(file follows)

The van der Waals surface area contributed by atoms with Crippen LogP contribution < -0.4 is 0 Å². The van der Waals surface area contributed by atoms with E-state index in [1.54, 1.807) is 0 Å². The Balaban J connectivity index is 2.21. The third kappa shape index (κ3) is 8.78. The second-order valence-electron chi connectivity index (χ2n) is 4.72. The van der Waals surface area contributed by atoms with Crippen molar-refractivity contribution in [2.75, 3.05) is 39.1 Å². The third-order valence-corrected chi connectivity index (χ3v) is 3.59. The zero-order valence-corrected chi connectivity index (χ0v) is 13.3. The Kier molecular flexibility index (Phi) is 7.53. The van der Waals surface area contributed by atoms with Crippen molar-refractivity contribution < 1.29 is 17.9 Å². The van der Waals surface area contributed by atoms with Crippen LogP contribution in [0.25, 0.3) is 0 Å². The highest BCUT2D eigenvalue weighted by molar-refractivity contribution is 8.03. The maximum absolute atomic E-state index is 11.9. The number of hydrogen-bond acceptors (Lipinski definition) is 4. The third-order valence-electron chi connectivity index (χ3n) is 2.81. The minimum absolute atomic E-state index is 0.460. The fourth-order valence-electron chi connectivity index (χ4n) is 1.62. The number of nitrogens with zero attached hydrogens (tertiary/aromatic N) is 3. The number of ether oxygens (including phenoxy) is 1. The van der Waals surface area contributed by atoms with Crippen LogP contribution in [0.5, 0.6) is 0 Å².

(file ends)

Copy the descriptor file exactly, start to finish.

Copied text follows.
The van der Waals surface area contributed by atoms with Crippen LogP contribution < -0.4 is 0 Å². The van der Waals surface area contributed by atoms with E-state index in [1.54, 1.807) is 0 Å². The Balaban J connectivity index is 2.21. The third kappa shape index (κ3) is 8.78. The second-order valence-electron chi connectivity index (χ2n) is 4.72. The van der Waals surface area contributed by atoms with Crippen molar-refractivity contribution in [2.75, 3.05) is 39.1 Å². The third-order valence-corrected chi connectivity index (χ3v) is 3.59. The zero-order valence-corrected chi connectivity index (χ0v) is 13.3. The Kier molecular flexibility index (Phi) is 7.53. The van der Waals surface area contributed by atoms with Crippen molar-refractivity contribution < 1.29 is 17.9 Å². The van der Waals surface area contributed by atoms with Crippen LogP contribution in [0.25, 0.3) is 0 Å². The highest BCUT2D eigenvalue weighted by molar-refractivity contribution is 8.03. The maximum absolute atomic E-state index is 11.9. The number of hydrogen-bond acceptors (Lipinski definition) is 4. The third-order valence-electron chi connectivity index (χ3n) is 2.81. The minimum absolute atomic E-state index is 0.460. The fourth-order valence-electron chi connectivity index (χ4n) is 1.62. The number of nitrogens with zero attached hydrogens (tertiary/aromatic N) is 3. The number of ether oxygens (including phenoxy) is 1. The van der Waals surface area contributed by atoms with Crippen LogP contribution in [0.5, 0.6) is 0 Å².